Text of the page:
I met Joyce Harback this year when she joined the ICWF Executive team. She’s one of the writers behind the Spring WorDshop. When she’s not writing, Joyce loves to sing, hike and travel. She is a wife to a humorous man, mother to a freestyle skier and mistress to an old dog.
TKM: How did you become a writer?
Joyce Harback: My father was a prolific poet and songwriter. His example of condensing a message into poetry was a significant influence. I wrote my first poem at age 12 and when I saw it posted on the Grade Six class bulletin board, I was hooked. I wrote a great deal but it was never intended for publication. I shared some poems with a few close friends and used them occasionally in our Christmas greetings.
About two years ago, one of those friends—Susan Plett—encouraged me to “take it to the next level,” so I signed up for her poetry class in Calgary. I also joined an online critique group at Utmost Christian Writers, joined InScribe and began to go public with my poetry. That year I was offered a job as a Communications Manager and began the delightful task of writing for a living.
In April 2008, I attended The Gathering of Christian Poets in Edmonton. While Jan Wood (the new Utmost Poet Laureate) and Judith Frost (prize=winning poet) read some of their work aloud, I was “cracked wide open” as Susan would say. I silently groaned a prayer of gratitude, desire and hope that perhaps someday I could write something that would move others as I had been moved.
At that moment, my eyes were drawn to two words engraved on the table behind the speaker. It simply said, “This Do.”I’m not given much to signs, but combining this timely visual aid with everything else that transpired in and around The Gathering, it became very apparent that the Lord was confirming writing as a gift I should use and share. Of course, the entire sentence on the Communion table says “This Do in Remembrance of Me.” What better purpose could a writer have than that?
Writing started to consume more and more of my time. In order to balance my personal writing with the care of my home, family and self, I resigned my day job. The next day I opened a letter and out dropped my first cash award for an Honourable Mention in the 2008 Christian Publishers’ Poetry Prize contest. Coincidence or confirmation? You decide.
TKM: What inspires you to write?
Joyce Harback: As Ruth Bell Graham says, “It was either write or have ulcers. I chose to write.”
I’m inspired by the quirky in the every day, sitting at the children’s table in the library, driving in the city and long walks by the river. Beauty inspires. My view of the mountains, the tree branch right outside my window, the walk to the mailbox—each have produced a poem. Arguments with my son, airline delays, dashed expectations—these too merit attention.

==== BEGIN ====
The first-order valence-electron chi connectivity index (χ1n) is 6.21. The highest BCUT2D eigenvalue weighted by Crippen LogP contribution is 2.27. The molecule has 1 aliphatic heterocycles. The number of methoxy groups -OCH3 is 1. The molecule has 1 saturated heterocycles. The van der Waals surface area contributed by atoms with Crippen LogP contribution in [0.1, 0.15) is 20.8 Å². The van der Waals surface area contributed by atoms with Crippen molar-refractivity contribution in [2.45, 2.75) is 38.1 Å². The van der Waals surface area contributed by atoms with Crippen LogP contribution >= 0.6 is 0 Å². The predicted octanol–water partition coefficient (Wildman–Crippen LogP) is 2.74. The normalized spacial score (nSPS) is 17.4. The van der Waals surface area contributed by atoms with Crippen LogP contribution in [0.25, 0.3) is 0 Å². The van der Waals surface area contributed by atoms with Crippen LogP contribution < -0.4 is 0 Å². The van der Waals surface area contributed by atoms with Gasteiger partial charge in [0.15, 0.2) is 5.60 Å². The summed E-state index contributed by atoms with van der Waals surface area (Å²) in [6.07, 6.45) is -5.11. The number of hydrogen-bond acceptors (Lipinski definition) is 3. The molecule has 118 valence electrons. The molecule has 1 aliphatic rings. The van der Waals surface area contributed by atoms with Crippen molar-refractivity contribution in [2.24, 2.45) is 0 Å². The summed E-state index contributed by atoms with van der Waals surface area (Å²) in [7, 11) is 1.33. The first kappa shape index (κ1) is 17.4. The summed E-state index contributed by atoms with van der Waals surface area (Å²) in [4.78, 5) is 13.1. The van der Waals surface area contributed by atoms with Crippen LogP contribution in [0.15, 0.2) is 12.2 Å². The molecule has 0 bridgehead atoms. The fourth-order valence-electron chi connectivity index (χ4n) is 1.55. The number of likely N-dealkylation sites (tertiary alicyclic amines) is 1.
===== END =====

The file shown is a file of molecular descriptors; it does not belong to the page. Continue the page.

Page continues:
I try to listen intently, be fully present in the moment, imagine, ask questions, research, and never be too lazy to look up a word in the dictionary. In writing I can say anything. I can choose who sees it and God already knows my thoughts, so the only one who is surprised is me. I found great freedom in Susan’s classroom admonitions: “Whatever gets you to the page” and “There’s no wrong way to do it.” I get the ideas out, capture the opening lines when they wake me up at night, freefall to simple or complex prompts. If I’m stuck, I just write about my day.
But the best work comes from gratitude during emotional pain and doubting questions where deeply rooted faith should have been long ago. Morning pages, blogging and freefall writing gives great fodder, freelancing and a day job helped pay the bills, but the best inspiration are those things I really care about. Relationships, family, disappointments and celebrations all provide memory-worthy idea starters. I let it flow and then take time afterward to hammer it into a poem, article or essay. That’s when editing and rules can help shape random thought into cohesive blessings. Editing is not inspiring.
I’ve just sold my first nonfiction article and am beginning to explore other genres. Whatever gets me to the page.
TKM: What authors do you admire and why?
Joyce Harback: C. S. Lewis for his ability to cover both fantasy and theology in the same book. Walter Wangerin Jr. is a visual word master and captivating storyteller. His nonfiction books have saved my marriage (As For Me and My House), comforted me in grief (Mourning into Dancing) and grown my faith (The Book of God: The Bible as a Novel). Elisabeth Elliot never pulls any punches yet she’s always dignified. She shares God’s truth through effective anecdotes and passionate dedication to His Word.